ABSTRACT: Depression is increasingly recognized in older populations and associated with undernutrition, disability, and increased mortality. Chewing problems (CPs) share with depression these associations. The aim of the study was to evaluate the association, if any, between CPs and depression in older subjects. We assessed 927 participants aged 65 years and older, derived from the 'InCHIANTI' study. Mood was evaluated using the CES-D scale and defined depressed by a CES-D score ≥20. CPs were self-reported. Logistic regression was performed to assess the adjusted association between depression and CPs. The adjusted model was analyzed after stratifying for use of complete, partial dentures and edentulism. Chewing problems were reported by 293/927 (31.6%) participants. Depression was present in 188/927(20.3%) participants. In multivariable logistic regression, CPs were associated with depression (OR = 1.81, 95% CI = 1.26-2.58; p = 0.001). No significant association was found among subjects who used complete dentures (OR = 1.12, 95% CI = 0.80-1.58, p = 0.515). Up to 27.8% of prevalent depression might be attributed to CPs. Chewing problems are associated with depression in elderly population. Use of complete dentures hinder this association. Older depressed subjects should be screened for the presence of CPs; further studies are needed to evaluate the impact of early detection and correction of CPs on the development of depression. Copyright © 2013 John Wiley & Sons, Ltd.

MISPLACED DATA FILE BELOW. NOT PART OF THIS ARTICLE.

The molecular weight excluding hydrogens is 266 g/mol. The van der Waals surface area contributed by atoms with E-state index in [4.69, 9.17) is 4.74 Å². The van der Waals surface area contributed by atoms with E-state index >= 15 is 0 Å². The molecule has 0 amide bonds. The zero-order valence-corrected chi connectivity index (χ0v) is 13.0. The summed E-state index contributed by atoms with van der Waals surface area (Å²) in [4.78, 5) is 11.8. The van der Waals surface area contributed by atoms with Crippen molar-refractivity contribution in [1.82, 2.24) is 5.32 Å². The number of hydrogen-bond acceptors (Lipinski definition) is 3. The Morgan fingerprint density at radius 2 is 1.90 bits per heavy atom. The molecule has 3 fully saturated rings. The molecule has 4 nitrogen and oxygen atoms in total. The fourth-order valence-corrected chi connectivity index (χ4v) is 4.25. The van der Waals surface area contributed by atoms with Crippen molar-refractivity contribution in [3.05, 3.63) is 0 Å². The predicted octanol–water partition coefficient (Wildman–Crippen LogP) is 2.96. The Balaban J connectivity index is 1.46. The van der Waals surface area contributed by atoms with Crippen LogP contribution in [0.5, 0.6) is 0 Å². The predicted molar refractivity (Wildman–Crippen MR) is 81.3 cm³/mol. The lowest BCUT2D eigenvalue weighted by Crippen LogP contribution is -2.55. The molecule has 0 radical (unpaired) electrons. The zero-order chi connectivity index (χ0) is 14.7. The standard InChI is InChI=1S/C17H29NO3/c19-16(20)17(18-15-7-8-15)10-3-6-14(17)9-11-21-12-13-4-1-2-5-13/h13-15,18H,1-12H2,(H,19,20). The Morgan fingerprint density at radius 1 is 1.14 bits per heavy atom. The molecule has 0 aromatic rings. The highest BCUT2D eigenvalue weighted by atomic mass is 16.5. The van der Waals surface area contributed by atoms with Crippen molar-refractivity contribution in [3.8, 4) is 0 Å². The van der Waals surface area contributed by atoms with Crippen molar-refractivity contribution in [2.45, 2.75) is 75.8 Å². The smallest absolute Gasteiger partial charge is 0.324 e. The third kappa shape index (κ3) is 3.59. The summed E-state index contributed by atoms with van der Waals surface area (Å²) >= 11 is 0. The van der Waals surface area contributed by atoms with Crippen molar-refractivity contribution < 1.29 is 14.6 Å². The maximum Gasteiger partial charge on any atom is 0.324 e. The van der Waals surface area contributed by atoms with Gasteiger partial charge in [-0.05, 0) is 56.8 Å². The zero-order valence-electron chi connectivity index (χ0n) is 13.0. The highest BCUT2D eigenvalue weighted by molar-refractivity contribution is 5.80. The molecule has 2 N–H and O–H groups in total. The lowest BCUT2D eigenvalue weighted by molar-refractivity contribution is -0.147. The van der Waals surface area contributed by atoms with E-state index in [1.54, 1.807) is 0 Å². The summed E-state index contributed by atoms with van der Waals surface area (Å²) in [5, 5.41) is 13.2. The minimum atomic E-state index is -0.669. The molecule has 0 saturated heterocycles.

International Journal of Geriatric Psychiatry 07/2013; · 3.09 Impact Factor
  • Source
    [Show abstract] [Hide abstract]
    ABSTRACT: To compare masticatory performance, masticatory efficiency and residual ridge resorption (RRR) in osteoporotic and non-osteoporotic edentulous subjects after rehabilitation with complete dentures. Thirty subjects fulfilling the inclusion criteria were enrolled from the patients visiting the Department of Prosthodontics for complete denture fabrication. Two groups consisting of control subjects (group I; N = 15) and osteoporotic subjects (group II; N = 15) were formed. Complete dentures satisfying certain criteria were fabricated for both groups. Masticatory performance and efficiency were measured 6 months after denture insertion. Areal measurements were taken on lateral cephalograms before and 6 months after denture fabrication. The data were then computed to analyse differences between groups I and II using SPSS statistical software version 15.0. Six months after denture fabrication, the masticatory performance and efficiency were significantly higher (p < 0.001) for group I, with a significant decrease in maxillary and mandibular sagittal area seen in both groups. The rate of bone loss was more in group II compared with group I. Greater masticatory function was demonstrated by the non-osteoporotic group, and the rate of RRR was more in the osteoporotic group compared with the normal group. In this pilot study, osteoporosis leads to greater RRR, decreased masticatory performance and efficiency in edentulous subjects 6 months after denture insertion. Screening for osteoporosis is suggested as a routine procedure for all edentulous subjects undergoing rehabilitation. Recall check-ups for osteoporotic patients should be more frequent, and these patients may require more frequent denture remakes.
    Gerodontology 01/2012; 29(2):e1059-66. · 1.83 Impact Factor